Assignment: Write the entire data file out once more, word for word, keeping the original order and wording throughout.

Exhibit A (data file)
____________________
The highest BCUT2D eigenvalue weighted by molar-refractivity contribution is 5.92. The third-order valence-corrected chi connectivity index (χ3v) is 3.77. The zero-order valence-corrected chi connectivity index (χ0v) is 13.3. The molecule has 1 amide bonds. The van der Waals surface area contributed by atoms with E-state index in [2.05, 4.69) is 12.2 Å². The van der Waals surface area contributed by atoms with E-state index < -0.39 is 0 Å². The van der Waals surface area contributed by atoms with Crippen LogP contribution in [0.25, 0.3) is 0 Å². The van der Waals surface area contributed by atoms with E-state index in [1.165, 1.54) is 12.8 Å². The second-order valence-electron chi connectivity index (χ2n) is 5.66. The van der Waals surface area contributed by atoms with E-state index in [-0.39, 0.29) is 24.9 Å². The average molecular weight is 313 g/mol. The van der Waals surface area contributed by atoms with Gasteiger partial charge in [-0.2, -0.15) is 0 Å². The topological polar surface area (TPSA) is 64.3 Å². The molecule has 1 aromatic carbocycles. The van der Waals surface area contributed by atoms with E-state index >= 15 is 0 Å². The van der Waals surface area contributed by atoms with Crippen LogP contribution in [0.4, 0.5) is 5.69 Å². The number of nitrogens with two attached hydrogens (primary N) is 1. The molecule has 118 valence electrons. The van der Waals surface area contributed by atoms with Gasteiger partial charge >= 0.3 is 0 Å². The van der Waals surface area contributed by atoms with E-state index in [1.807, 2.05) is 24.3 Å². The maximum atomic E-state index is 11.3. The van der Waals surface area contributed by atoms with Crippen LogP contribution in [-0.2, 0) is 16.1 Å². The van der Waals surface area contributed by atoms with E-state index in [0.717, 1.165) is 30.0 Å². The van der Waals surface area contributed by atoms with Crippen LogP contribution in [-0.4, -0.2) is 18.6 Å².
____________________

The highest BCUT2D eigenvalue weighted by molar-refractivity contribution is 5.92. The third-order valence-corrected chi connectivity index (χ3v) is 3.77. The zero-order valence-corrected chi connectivity index (χ0v) is 13.3. The molecule has 1 amide bonds. The van der Waals surface area contributed by atoms with E-state index in [2.05, 4.69) is 12.2 Å². The van der Waals surface area contributed by atoms with E-state index < -0.39 is 0 Å². The van der Waals surface area contributed by atoms with Crippen LogP contribution in [0.25, 0.3) is 0 Å². The van der Waals surface area contributed by atoms with E-state index in [1.165, 1.54) is 12.8 Å². The second-order valence-electron chi connectivity index (χ2n) is 5.66. The van der Waals surface area contributed by atoms with E-state index in [-0.39, 0.29) is 24.9 Å². The average molecular weight is 313 g/mol. The van der Waals surface area contributed by atoms with Gasteiger partial charge in [-0.2, -0.15) is 0 Å². The topological polar surface area (TPSA) is 64.3 Å². The molecule has 1 aromatic carbocycles. The van der Waals surface area contributed by atoms with E-state index >= 15 is 0 Å². The van der Waals surface area contributed by atoms with Crippen LogP contribution in [0.4, 0.5) is 5.69 Å². The number of nitrogens with two attached hydrogens (primary N) is 1. The molecule has 118 valence electrons. The van der Waals surface area contributed by atoms with Gasteiger partial charge >= 0.3 is 0 Å². The van der Waals surface area contributed by atoms with E-state index in [1.807, 2.05) is 24.3 Å². The maximum atomic E-state index is 11.3. The van der Waals surface area contributed by atoms with Crippen LogP contribution in [-0.2, 0) is 16.1 Å². The van der Waals surface area contributed by atoms with E-state index in [0.717, 1.165) is 30.0 Å². The van der Waals surface area contributed by atoms with Crippen LogP contribution in [-0.4, -0.2) is 18.6 Å².